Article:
Where’d You Go, Bernadette by Maria Semple
NW by Zadie Smith
Having read some pretty strange books recently (The Unconsoled and The Unbearable Lightness of Being spring to mind), I really wanted to read something that was based upon some good old-fashioned story-telling and a linear plot. On one hand, I wanted a book that wasn’t too taxing on the brain. On the other hand, I wanted a book that I wouldn’t be embarrassed to read in public on a train. ‘The Sealed Letter’ by Emma Donoghue was just what I needed. Continue reading
My postgraduate course is taking over pretty much my whole life at the moment. I am still finding the time to read non-academic books when I commute but I am getting very behind with writing up my reviews (also in the wrong order as I read this before ‘The Unconsoled’). I actually read ‘The Awakening’ by Kate Chopin during Banned Books Week at the beginning of October but have only just got round to writing this blog post. Hopefully, I will catch up by Christmas…!
‘The Awakening’ tells the story of Edna Pontellier, a young Creole woman trapped in an unhappy marriage who is capable of (shock horror) independent thought and marital infidelity. Her modern views on motherhood and femininity even cause her husband, Leonce, to seek medical advice. During a holiday, she meets Robert and falls for him. Inevitably, there are tragic consequences. Continue reading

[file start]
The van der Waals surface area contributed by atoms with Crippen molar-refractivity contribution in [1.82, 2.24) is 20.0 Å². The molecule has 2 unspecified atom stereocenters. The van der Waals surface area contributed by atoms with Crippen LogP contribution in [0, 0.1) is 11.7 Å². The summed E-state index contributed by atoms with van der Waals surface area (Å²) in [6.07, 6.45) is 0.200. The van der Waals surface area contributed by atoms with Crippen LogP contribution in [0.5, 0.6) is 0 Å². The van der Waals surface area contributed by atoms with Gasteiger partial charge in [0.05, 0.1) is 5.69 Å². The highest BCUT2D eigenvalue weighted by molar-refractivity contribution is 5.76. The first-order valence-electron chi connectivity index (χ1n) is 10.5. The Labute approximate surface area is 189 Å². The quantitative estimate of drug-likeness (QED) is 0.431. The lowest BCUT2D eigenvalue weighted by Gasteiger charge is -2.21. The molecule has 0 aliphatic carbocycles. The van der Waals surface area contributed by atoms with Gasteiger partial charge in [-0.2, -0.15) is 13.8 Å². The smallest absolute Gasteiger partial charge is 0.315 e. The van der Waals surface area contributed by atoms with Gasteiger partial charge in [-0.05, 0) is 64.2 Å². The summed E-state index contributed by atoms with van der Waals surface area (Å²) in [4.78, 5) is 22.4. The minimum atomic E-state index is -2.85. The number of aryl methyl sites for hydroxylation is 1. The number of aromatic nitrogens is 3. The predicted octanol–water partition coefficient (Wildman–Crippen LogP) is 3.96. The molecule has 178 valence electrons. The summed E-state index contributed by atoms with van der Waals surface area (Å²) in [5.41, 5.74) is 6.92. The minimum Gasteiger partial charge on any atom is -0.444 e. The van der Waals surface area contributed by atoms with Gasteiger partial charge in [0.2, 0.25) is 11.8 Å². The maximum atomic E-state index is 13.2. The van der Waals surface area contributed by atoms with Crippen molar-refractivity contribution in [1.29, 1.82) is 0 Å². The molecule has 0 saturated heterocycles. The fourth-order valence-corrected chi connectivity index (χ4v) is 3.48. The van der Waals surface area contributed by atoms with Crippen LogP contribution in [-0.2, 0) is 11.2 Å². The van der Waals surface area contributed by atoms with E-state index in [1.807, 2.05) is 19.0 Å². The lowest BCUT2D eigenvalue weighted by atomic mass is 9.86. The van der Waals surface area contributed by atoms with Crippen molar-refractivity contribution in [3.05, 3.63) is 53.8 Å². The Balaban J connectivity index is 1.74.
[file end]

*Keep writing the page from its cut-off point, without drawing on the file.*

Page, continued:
‘The Help’ by Kathryn Stockett tells the story of Skeeter Phelan, a young white woman from Jackson, Mississippi who decides to write a book documenting the experiences of Aibileen, Minny and other black maids who work for white families. Set in the early 1960s during the Civil Rights movement, the maids are expected to look after the children, cook and clean yet they are persecuted because they are ‘colored’. It is a story that needs to be told.
I saw the film quite recently and enjoyed it but my mum said she thought the original book was better and lent it to me this week. Unsurprisingly, the film version is more saccharine than the book but the adaptation was still well done and the plot wasn’t altered too much. Moreover, watching the film beforehand and knowing how the story ends did not hinder my enjoyment of this excellent book.